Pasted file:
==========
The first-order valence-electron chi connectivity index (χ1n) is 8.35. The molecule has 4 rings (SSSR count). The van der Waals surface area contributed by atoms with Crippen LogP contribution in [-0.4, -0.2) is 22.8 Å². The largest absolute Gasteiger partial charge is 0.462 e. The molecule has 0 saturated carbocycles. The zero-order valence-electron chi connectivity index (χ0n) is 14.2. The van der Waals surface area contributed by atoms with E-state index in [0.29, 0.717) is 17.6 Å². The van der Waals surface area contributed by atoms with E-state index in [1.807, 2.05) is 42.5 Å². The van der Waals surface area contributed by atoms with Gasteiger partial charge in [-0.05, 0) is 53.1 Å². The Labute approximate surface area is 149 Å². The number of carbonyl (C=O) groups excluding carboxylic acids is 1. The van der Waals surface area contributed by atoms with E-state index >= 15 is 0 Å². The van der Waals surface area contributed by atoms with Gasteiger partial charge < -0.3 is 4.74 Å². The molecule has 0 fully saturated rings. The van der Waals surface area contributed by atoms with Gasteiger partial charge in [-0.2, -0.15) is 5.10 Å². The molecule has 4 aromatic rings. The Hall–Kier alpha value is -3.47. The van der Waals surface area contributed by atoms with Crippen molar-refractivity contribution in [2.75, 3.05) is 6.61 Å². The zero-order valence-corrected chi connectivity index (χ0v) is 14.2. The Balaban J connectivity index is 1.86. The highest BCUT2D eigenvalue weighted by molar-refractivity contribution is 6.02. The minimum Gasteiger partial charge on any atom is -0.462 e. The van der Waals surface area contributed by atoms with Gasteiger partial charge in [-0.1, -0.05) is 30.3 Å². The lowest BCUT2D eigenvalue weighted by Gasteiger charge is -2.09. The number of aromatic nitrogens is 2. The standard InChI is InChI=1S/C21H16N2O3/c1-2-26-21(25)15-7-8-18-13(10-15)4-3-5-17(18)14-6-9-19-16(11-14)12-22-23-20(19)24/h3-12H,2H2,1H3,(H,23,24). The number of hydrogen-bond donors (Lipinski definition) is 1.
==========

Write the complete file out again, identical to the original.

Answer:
The first-order valence-electron chi connectivity index (χ1n) is 8.35. The molecule has 4 rings (SSSR count). The van der Waals surface area contributed by atoms with Crippen LogP contribution in [-0.4, -0.2) is 22.8 Å². The largest absolute Gasteiger partial charge is 0.462 e. The molecule has 0 saturated carbocycles. The zero-order valence-electron chi connectivity index (χ0n) is 14.2. The van der Waals surface area contributed by atoms with E-state index in [0.29, 0.717) is 17.6 Å². The van der Waals surface area contributed by atoms with E-state index in [1.807, 2.05) is 42.5 Å². The van der Waals surface area contributed by atoms with Gasteiger partial charge in [-0.05, 0) is 53.1 Å². The Labute approximate surface area is 149 Å². The number of carbonyl (C=O) groups excluding carboxylic acids is 1. The van der Waals surface area contributed by atoms with E-state index >= 15 is 0 Å². The van der Waals surface area contributed by atoms with Gasteiger partial charge < -0.3 is 4.74 Å². The molecule has 0 fully saturated rings. The van der Waals surface area contributed by atoms with Gasteiger partial charge in [-0.2, -0.15) is 5.10 Å². The molecule has 4 aromatic rings. The Hall–Kier alpha value is -3.47. The van der Waals surface area contributed by atoms with Crippen molar-refractivity contribution in [2.75, 3.05) is 6.61 Å². The zero-order valence-corrected chi connectivity index (χ0v) is 14.2. The Balaban J connectivity index is 1.86. The highest BCUT2D eigenvalue weighted by molar-refractivity contribution is 6.02. The minimum Gasteiger partial charge on any atom is -0.462 e. The van der Waals surface area contributed by atoms with Gasteiger partial charge in [-0.1, -0.05) is 30.3 Å². The lowest BCUT2D eigenvalue weighted by Gasteiger charge is -2.09. The number of aromatic nitrogens is 2. The standard InChI is InChI=1S/C21H16N2O3/c1-2-26-21(25)15-7-8-18-13(10-15)4-3-5-17(18)14-6-9-19-16(11-14)12-22-23-20(19)24/h3-12H,2H2,1H3,(H,23,24). The number of hydrogen-bond donors (Lipinski definition) is 1.